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SEC Pushes Historic Transparency
Asset Securitization Report--SourceMedia (May 1, 2010)

By John Hintze

Providing public deal-like disclosures on private placements? Issuers retaining a 5% stake in offerings issued from securities shelves? Requiring issuers to provide loan-level data regularly, even in the private market, and for asset classes where such detailed data has never been available?

All that and more. The Securities and Exchange Commission's (SEC) 667-page proposal to amend Regulation AB, affecting the ABS market, aims to shine a bright light on what has been a murky and, at times, very dark market in terms of information about offerings' underlying assets. And by requiring issuers to disclose much more information, the agency seeks to place more of the analysis burden on the shoulders of investors, who all too often have relied on the credit rating agencies' ratings instead of delving into the numbers themselves.

The proposal would also require issuers to retain a 5% "vertical" piece of their offerings issued from shelves at the SEC, slicing through from the top-rated tranches to the deepest subordinated ones.

The combination of new and more rigorous disclosures and the risk retention requirement are likely to draw howls in comment letters due Aug. 2. And some of the loudest howls are likely to arrive from issuers in the private 144A market, which they have tapped mostly to avoid the disclosures the proposal would require.

Indeed, the proposal would likely alter the ABS market fundamentally on several fronts and even likely shrink it, at least for the foreseeable future. Ed Gainor, a partner at Bingham McCutchen, called the proposal "historic," adding that he doesn't use that term "lightly."

Gainor said that for 50 years, the SEC has not regulated the private markets. Since the 144A market was adopted 20 years ago, he said, by following its rules issuers received a valid private placement and resale capability in the institutional market, without having to go through the SEC registration process and its disclosure requirements. "The SEC has clearly made the determination that based on what happened in the financial crisis, they can no longer make that assumption and it must be regulated," Gainor said.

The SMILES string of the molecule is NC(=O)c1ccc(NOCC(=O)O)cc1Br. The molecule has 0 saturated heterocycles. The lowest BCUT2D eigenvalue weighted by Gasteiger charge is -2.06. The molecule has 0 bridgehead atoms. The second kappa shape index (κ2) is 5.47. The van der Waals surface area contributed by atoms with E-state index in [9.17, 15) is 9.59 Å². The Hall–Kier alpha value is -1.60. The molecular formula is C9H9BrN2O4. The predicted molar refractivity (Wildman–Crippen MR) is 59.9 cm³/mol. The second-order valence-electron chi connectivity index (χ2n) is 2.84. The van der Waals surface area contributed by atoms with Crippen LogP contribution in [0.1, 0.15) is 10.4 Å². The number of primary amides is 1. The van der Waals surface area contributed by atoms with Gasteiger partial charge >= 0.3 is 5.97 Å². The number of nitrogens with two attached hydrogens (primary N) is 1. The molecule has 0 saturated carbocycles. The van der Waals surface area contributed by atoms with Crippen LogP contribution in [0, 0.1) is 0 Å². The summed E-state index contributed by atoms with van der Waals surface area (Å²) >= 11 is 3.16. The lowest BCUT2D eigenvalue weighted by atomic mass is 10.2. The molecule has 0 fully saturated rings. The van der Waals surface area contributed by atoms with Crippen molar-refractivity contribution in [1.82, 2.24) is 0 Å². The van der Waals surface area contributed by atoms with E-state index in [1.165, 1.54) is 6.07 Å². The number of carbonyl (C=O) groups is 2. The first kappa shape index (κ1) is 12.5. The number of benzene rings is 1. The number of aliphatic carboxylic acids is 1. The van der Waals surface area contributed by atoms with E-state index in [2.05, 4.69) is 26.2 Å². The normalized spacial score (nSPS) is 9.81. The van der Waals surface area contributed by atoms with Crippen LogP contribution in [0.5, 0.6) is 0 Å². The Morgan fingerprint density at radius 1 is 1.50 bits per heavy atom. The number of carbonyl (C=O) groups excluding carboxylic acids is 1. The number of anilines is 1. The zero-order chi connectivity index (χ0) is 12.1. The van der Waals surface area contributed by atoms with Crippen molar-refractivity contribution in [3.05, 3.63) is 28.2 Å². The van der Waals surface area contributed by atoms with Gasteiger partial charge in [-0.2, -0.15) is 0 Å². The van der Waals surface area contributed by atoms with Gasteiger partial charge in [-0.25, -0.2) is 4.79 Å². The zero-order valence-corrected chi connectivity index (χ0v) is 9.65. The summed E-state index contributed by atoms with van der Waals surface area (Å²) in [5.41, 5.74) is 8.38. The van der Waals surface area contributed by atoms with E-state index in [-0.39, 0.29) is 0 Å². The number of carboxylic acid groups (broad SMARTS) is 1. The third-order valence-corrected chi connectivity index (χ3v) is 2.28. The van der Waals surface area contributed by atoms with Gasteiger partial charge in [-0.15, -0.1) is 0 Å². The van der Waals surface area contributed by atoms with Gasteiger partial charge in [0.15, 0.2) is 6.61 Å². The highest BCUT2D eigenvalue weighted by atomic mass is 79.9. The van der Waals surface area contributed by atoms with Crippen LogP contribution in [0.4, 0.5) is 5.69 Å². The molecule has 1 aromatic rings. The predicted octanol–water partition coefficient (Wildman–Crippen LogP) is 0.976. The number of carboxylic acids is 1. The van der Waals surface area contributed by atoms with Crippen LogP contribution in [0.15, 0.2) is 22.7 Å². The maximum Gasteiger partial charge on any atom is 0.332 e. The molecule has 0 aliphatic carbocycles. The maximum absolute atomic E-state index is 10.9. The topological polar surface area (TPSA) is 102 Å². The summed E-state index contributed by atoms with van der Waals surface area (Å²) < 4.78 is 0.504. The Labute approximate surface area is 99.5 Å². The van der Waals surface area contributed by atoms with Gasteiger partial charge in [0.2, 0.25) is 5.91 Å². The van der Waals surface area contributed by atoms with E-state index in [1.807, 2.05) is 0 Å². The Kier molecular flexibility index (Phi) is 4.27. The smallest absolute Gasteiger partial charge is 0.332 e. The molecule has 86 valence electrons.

Most of the more complex transactions based on mortgage assets that imploded most severely, such as CDOs, were in fact sold in the 144A market. CDOs are just one of the 10 ABS asset classes categorized in the proposal - from auto loans to equipment loans to floor plan financings - that may use the 144A market. The collateral in many of those other asset classes, however, performed comparatively well over the last two years. Now, those issuers, too, must provide essentially the same information required for a registered offering, if investors ask for it.

"In any structured finance product - the proposal is very broad - the issuer has to agree to provide to any investor that requests it the same information that would have been provided in registered offering," Gainor said.

That would include prospective investors, who currently can research the underlying assets on their own using information such as CUSIP numbers but cannot legally receive data pertaining to the assets from issuers or vendors, who can provide it only to actual investors.

"Issuers are going to have to do a lot more work to comply with these regulations, and that could potentially make issuing in the private ABS market less efficient. So in the near to mid-term it's likely going to hurt the private-placement market," says Susan Troll, credit analyst at T. Rowe Price. She added, "I'm a little worried that market is going to suffer from less supply."

Several issuers contacted to ascertain their views on the new 144A disclosure requirements, including CarMax Business Services, Harley Davidson Financial Services and Ford Motor Credit, either declined to comment or did not respond by press time. Nevertheless, the 144A market would still retain some advantages over alternative sources of financing for some issuers, said Geoffrey Hurley, a partner at New York-based Dechert.

For example, although a 144A issuer must provide the new disclosures upon request, if its financing needs are urgent it can still avoid the SEC's at times lengthy and costly pre-review process that is required for individually registered offerings. And 144A offerings are subject to only SEC Rule 10b5 liability, whereas public deals are also subject to Section 11 and Section 12 of the Securities Act of 1933, which respectively apply to registration statements and prospectuses.